By: Davina Seoparsan

Meet Scout.


New legislation will allow Amazon delivery robots, referred to as Scout, to be able to make deliveries in Virginia. The legislation passed the House of Delegates with an 88-12 vote after unanimously clearing in the Senate in the weeks prior.[1] Scout will be allowed to use sidewalks and speed-specific road shoulders contingent on the robot’s limited disruption of traffic.[2] This delivery service has been officially cleared from the list of motorized wheeled contraptions that the government is able to ban from sidewalks and crosswalks.[3] That being said, localities and the Board of Transportation are able adopt additional requirements to enhance safety in lieu of the ability to ban the robots entirely.[4]


Legislators Like Scout!


Virginia has always been an active state when it comes to technology related delivery services[5]. Virginia was the first state to allow delivery devices when it passed a law which allowed robots of no more than 50 pounds to cruise sidewalks at about 10 mph[6]. The House version of the recent bill will allow robots weighing 500 pounds to move at the same speed, even though Scout weighs in at around 100 pounds.[7] Don’t worry: the robots still have to be courteous and use crosswalks just like everyone else[8]. Previously, motor vehicles, including robots, were forbidden on sidewalks[9].


Do We Like Scout?


Though there is optimism regarding Scout, there is still a decent amount of technological uncertainty that could potentially lead to an array of legal issues[10]. When asked about the average speed at which Scout moves and how often they reach 10 mph, Amazon was less than certain[11]. The company only has a handful of these devices that have been tested in operation, so there is very limited data.[12] Amazon has stated that the goal is to operate at the safest speed but has yet to expand on that concept. [13]


Many have begun to associate these personal delivery systems with self-driving cars. However, roads have stoplights, lanes, speed limits and some semblance of regulation. Sidewalks do not. I hate walking through a crowded sidewalk- imagine dodging people and robots! Better yet, imagine a robot trying to dodge people. Aside from dodging, these robots will have to navigate roads when they cross streets[14]. The company that assisted in the development of these robots, Starship Technologies[15], has already faced scrutiny after a wheelchair-bound student complained about the robots, specifically after struggling to navigate the same street as one of these robots[16]. This complaint leaves room for many potential suits from those impacted by disabilities- this will potentially warrant an ADA response.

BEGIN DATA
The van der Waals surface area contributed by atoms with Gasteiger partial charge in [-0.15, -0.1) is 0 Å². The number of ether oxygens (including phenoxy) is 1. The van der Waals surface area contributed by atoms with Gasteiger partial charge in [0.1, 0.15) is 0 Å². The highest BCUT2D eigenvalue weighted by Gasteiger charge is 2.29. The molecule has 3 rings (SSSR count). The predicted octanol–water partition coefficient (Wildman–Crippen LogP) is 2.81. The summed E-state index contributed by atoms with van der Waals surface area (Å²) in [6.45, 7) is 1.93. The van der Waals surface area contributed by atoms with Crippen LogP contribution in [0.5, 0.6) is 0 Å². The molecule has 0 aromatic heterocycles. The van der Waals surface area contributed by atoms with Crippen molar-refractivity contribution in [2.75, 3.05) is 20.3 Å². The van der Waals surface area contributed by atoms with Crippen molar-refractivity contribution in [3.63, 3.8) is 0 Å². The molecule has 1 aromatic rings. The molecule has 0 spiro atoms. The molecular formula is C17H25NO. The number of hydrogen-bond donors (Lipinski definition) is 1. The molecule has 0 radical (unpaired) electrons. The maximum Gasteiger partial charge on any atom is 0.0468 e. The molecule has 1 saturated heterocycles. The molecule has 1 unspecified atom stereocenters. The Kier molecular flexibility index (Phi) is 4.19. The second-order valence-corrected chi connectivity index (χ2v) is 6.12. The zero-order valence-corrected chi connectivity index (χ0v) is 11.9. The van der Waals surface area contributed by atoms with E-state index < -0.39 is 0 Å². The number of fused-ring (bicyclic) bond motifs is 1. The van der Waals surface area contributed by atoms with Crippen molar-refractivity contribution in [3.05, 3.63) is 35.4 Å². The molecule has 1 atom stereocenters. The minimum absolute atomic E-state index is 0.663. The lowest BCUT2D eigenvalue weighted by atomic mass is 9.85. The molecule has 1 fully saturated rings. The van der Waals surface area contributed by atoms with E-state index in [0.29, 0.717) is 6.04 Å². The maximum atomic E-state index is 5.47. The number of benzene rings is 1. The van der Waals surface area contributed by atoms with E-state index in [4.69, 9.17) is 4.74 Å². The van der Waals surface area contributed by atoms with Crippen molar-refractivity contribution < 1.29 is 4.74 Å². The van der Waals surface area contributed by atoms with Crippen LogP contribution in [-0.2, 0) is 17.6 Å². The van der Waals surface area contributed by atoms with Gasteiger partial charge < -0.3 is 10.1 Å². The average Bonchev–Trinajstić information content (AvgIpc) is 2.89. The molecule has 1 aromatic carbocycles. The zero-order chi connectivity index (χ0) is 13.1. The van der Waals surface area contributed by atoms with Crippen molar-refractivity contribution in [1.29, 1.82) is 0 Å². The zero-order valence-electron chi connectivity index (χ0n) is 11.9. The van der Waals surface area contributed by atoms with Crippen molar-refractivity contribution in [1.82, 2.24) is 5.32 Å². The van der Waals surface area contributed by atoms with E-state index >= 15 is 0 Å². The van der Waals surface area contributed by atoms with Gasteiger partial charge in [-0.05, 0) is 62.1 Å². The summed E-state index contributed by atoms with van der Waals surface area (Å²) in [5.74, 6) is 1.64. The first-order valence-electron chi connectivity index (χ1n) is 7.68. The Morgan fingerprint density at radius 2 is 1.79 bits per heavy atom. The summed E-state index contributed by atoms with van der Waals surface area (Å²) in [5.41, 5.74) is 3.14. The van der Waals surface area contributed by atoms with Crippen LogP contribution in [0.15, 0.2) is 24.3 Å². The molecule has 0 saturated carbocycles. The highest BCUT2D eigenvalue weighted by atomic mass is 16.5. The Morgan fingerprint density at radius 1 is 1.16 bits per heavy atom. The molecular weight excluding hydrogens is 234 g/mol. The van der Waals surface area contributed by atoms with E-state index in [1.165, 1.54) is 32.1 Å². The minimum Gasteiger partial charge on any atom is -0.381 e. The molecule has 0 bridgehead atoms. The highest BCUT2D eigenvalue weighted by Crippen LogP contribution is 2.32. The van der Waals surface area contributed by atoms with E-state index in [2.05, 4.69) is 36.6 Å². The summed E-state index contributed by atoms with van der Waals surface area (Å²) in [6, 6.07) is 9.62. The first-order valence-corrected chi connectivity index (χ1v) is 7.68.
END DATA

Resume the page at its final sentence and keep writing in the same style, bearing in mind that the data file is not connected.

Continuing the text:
Oh, and did I mention that some of these delivery systems are notorious for catching on fire? This might be something to pay attention to[17].


Scout Probably Won’t Ruin Everything


The truth is, we won’t know what the future of Scout holds. It’s too early to tell. Virginia seems to have accounted for these legal uncertainties, as the bill requires robot operators to have liability coverage of at least $100,000.[18]



[1] Jonathan Capriel, Amazon’s self-driving delivery. Robots are green-lit. for Virginia. And not just on sidewalks., Washington Business Journal (Feb. 25, 2020),

[2] Sean Scott, Meet Scout: Field testing a new delivery system with Amazon Scout, The Amazon Blog (Jan. 23, 2019),

[3] Capriel, supra note 1.

[4] See id.

[5] Ian Duncan, Virginia town becomes home to nation’s first drone package delivery service, The Washington Post (Oct. 19, 2019),

[6] Lulu Chang, Virginia is for lovers- and now, legalized delivery robots too, Digital Trends- Emerging Tech (March 3, 2017),

[7] Capriel, supra note 1.

[8] Matt Leonard, Patent Pending: Why did the Amazon delivery robot cross the road?, Supply Chain Dive (Oct. 25, 2019),

[9] Capriel, supra note 1.

[10] Matt Simon, The Prime Challenges for Amazon’s New Delivery Robot, Wired (Jan. 23, 2019),

[11] Capriel, supra note 1.

[12] Scott, supra note 2.

[13] See id.

[14] Matt Simon, The Prime Challenges for Amazon’s New Delivery Robot, Wired (Jan. 23, 2019),

[15] The Self-Driving Delivery Robot, Starship,

[16] Bill Schackner, Pitt benches food-delivery robots after complaint from a student, Post Gazette (Oct 23. 2019),

[17] Amazon Scout robots take to pavements in Washington State, BBC News (Jan. 24, 2019),

[18] Capriel, supra note 1.

image source:×2160/1200×800/filters:focal(1361×821:1879×1339)/